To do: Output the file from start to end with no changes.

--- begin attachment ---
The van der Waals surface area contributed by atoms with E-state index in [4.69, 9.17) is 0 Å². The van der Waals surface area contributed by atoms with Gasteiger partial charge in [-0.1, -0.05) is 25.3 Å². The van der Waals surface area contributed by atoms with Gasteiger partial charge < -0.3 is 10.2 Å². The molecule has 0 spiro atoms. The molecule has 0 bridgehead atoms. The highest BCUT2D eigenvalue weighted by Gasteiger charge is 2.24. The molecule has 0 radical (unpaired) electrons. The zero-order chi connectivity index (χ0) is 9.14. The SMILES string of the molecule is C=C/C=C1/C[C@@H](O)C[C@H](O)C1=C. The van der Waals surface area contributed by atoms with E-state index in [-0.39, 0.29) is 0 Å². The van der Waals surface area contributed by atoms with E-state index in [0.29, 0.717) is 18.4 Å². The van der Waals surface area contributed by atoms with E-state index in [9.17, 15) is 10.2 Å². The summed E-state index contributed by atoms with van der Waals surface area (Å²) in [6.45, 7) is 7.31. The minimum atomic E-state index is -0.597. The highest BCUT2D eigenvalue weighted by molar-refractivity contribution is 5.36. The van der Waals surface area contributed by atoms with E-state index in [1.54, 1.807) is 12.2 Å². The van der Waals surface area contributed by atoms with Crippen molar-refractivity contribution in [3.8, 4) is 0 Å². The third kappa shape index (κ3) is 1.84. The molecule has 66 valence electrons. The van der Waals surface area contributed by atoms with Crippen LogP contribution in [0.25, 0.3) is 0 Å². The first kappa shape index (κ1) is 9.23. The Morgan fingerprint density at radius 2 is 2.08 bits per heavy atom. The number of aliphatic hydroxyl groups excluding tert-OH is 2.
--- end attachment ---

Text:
The van der Waals surface area contributed by atoms with E-state index in [4.69, 9.17) is 0 Å². The van der Waals surface area contributed by atoms with Gasteiger partial charge in [-0.1, -0.05) is 25.3 Å². The van der Waals surface area contributed by atoms with Gasteiger partial charge < -0.3 is 10.2 Å². The molecule has 0 spiro atoms. The molecule has 0 bridgehead atoms. The highest BCUT2D eigenvalue weighted by Gasteiger charge is 2.24. The molecule has 0 radical (unpaired) electrons. The zero-order chi connectivity index (χ0) is 9.14. The SMILES string of the molecule is C=C/C=C1/C[C@@H](O)C[C@H](O)C1=C. The van der Waals surface area contributed by atoms with E-state index in [-0.39, 0.29) is 0 Å². The van der Waals surface area contributed by atoms with E-state index in [0.29, 0.717) is 18.4 Å². The van der Waals surface area contributed by atoms with E-state index in [9.17, 15) is 10.2 Å². The summed E-state index contributed by atoms with van der Waals surface area (Å²) in [6.45, 7) is 7.31. The minimum atomic E-state index is -0.597. The highest BCUT2D eigenvalue weighted by molar-refractivity contribution is 5.36. The van der Waals surface area contributed by atoms with E-state index in [1.54, 1.807) is 12.2 Å². The van der Waals surface area contributed by atoms with Crippen molar-refractivity contribution in [3.8, 4) is 0 Å². The third kappa shape index (κ3) is 1.84. The molecule has 66 valence electrons. The van der Waals surface area contributed by atoms with Crippen LogP contribution in [0.25, 0.3) is 0 Å². The first kappa shape index (κ1) is 9.23. The Morgan fingerprint density at radius 2 is 2.08 bits per heavy atom. The number of aliphatic hydroxyl groups excluding tert-OH is 2.